GS94259. Silver tetradrachm, HGC 3.2 1750, VF, well centered on a broad flan, nice portrait, toned, bumps and marks, weight 16.424 g, maximum diameter 32.4 mm, die axis 135o, obverse diademed head of Alexander the Great wearing the horn of Ammon; reverse Athena enthroned left, Nike crowning name in her right hand, resting left arm on grounded round shield behind, transverse spear against right side, BAΣIΛEΩΣ downward on right, ΛYΣIMAXOY downward on left, no control marks; ex Numismatik Naumann auction 83 (1 Sep 2019), lot 87; $550.00 SALE |PRICE| $495.00


Macedonian Kingdom, Philip III and Alexander IV, c. 323 - 317 B.C., In the Name of Alexander

|Alexander| |the| |Great|, |Macedonian| |Kingdom,| |Philip| |III| |and| |Alexander| |IV,| |c.| |323| |-| |317| |B.C.,| |In| |the| |Name| |of| |Alexander|, |tetradrachm|
Struck after Alexander's death, under either Perdikkas or Antipater, regents during the joint reign of Alexander's mentally disabled half-brother, Philip III, and Alexander's infant son, Alexander IV. Philip was the bastard son of Philip II and a dancer, Philinna of Larissa. Alexander the Great's mother, Olympias, allegedly poisoned her stepson Philip III as a child, leaving him mentally disabled, eliminating him as a rival to Alexander. Neither Philip III nor Alexander IV was capable of actual rule. Both were selected only to serve as pawns. The regents held power, while Philip III was actually imprisoned. In 317, Olympias had Philip murdered to ensure the succession of her grandson. But Alexander IV would never rule. In 311 B.C., he and his mother Roxana were executed by the regent Kassander.
GS94101. Silver tetradrachm, Price 113, Mller Alexander 224, Troxell issue H3, SNG Cop 682, SNG Munchen 275, SNG Alpha Bank 503, SNG Delepierre 986, gVF, attractive archaic style, excellent centering, toned, marks, areas of light corrosion, weight 16.457 g, maximum diameter 25.7 mm, die axis 270o, Macedonia, Amphipolis mint, c. 322 - 320 A.D.; obverse head of Herakles right, wearing Nemean Lion skin, scalp over head, forepaws tied at neck; reverse BAΣIΛEΩΣ AΛEΞAN∆POY, Zeus Atophoros seated left on throne without back, nude to the waist, himation around hips and legs, right leg forward (archaic lifetime style), eagle in extended right hand, long scepter vertical behind in left hand; $500.00 SALE |PRICE| $400.00


Seleukid Kingdom, Seleukos I Nikator, 312 - 281 B.C., Babylonia, In the Name of Alexander the Great

|Seleucid| |Kingdom|, |Seleukid| |Kingdom,| |Seleukos| |I| |Nikator,| |312| |-| |281| |B.C.,| |Babylonia,| |In| |the| |Name| |of| |Alexander| |the| |Great|, |tetradrachm|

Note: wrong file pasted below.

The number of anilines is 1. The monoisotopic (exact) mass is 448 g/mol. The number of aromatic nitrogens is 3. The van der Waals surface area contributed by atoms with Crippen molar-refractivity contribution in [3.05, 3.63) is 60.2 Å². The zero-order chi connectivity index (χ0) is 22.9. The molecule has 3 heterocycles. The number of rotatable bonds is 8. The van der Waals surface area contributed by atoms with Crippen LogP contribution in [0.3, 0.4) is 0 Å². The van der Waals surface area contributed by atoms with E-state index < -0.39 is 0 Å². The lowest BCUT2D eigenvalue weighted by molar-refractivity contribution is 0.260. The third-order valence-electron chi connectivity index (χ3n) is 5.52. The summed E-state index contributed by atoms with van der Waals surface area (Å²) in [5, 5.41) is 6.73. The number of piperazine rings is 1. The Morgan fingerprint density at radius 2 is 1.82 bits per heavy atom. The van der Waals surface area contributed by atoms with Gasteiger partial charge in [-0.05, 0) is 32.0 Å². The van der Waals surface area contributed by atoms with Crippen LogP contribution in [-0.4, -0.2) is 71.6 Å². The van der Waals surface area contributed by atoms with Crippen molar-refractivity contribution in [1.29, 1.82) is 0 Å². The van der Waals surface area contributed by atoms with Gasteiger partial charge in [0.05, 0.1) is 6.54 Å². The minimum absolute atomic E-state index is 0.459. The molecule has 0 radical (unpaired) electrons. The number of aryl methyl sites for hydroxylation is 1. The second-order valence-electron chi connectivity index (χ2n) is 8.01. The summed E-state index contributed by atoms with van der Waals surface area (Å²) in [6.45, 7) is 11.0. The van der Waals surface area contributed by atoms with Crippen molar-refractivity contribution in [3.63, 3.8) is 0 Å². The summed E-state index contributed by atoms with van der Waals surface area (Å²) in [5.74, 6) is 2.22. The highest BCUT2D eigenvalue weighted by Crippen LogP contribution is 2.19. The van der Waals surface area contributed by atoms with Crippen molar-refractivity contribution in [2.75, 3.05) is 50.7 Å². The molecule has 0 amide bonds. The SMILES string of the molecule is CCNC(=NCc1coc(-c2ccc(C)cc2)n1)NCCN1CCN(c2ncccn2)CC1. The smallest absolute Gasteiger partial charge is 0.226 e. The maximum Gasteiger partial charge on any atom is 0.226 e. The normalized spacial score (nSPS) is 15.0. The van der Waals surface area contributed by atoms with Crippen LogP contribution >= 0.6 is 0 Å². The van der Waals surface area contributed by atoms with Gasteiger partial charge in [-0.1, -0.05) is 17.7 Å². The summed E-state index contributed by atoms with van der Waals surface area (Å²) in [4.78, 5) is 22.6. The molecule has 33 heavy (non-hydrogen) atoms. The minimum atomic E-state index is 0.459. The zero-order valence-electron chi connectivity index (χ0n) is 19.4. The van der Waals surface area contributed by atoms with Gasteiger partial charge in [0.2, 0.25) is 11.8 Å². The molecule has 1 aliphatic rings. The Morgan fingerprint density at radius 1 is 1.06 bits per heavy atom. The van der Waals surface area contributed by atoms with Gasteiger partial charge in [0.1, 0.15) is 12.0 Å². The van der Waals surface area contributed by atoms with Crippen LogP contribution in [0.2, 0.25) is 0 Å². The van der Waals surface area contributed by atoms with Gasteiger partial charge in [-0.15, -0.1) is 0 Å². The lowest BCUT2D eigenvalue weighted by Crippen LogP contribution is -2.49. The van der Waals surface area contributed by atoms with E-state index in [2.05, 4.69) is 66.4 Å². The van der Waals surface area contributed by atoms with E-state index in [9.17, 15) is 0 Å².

Price dates this type 311 - 305 B.C. Houghton dates it 311 - 300 B.C. Houghton notes that Kritt down-dated the chronology due to the complexity of the emissions and that two hoards independently support the revised dating.
GS91298. Silver tetradrachm, Houghton-Lorber I 82(3)e, Price 3761b (same rev. die), SNG Munchen 796 (same), Mller Alexander 748, HGC 9 10f, SNG Cop -, SNG Alpha Bank -, gVF, well centered, bold strike with high relief dies, speckled toning, tiny edge splits, weight 16.865 g, maximum diameter 25.9 mm, die axis 30o, Mesopotamia, Babylon (Hillah, Iraq) mint, 311 - 300 B.C.; obverse head of Herakles right, clad in Nemean Lion scalp headdress forelegs tied at neck; reverse Zeus Atophoros enthroned left, nude to waist, himation around hips and legs, eagle in extended right hand, long scepter vertical behind in left hand, right leg drawn back, MI over rudder left, MYPT monogram (no pellet in P) in wreath below throne, AΛEΞAN∆POY downward on right, BAΣIΛEΩΣ (king) in exergue; $315.00 SALE |PRICE| $284.00


Mesembria, Thrace, c. 250 - 175 B.C., Civic Issue in the Types and Name of Alexander the Great

|Alexander| |the| |Great|, |Mesembria,| |Thrace,| |c.| |250| |-| |175| |B.C.,| |Civic| |Issue| |in| |the| |Types| |and| |Name| |of| |Alexander| |the| |Great|, |tetradrachm|
Mesembria, Nesebar Bulgaria today, was a Doric settlement on a Black Sea island just off mainland Thrace. Thrace was invaded by the Galatians in 279 B.C. Only the wealthy coastal cities, including Mesembria, withstood their attacks. Following that chaos, rule of Thrace was divided between many tribes. Philip V, 221 - 179 B.C., tried to regain control of the area for the Macedonian Kingdom, but his success was limited and short lived. Mesembria was taken by Mithradates VI in the First Mithradatic War and surrendered to Rome in 71 B.C. The city struck Alexandrine tetradrachms as early as 275 B.C., more than 50 years after Alexander's death, and probably issued the very last Alexandrine tetradrachms struck anywhere, possibly under Roman rule as late as 65 B.C.
SH91294. Silver tetradrachm, Karayotov p. 83 & pl. VI, 21 - 22 (O7/R10, same die break on exergue line); Price 992; Mller Alexander 436, Mektepini 9, HGC 3.2 1567 (R1), VF, attractive style, well centered and struck, light toning, weight 17.003 g, maximum diameter 27.7 mm, die axis 30o, Mesambria (Nesebar, Bulgaria) mint, c. 250 - 175 B.C.; obverse head of Herakles right, wearing Nemean lion-scalp headdress; reverse AΛEΞAN∆POY downward on right, BAΣIΛEΩΣ downward on left, Zeus Atophoros seated left, nude to waist, himation around hips and legs, right leg drawn back, eagle in extended right hand, long scepter vertical behind in left hand, Corinthian helmet right over (ΠA monogram) in inner left field under arm; $310.00 SALE |PRICE| $279.00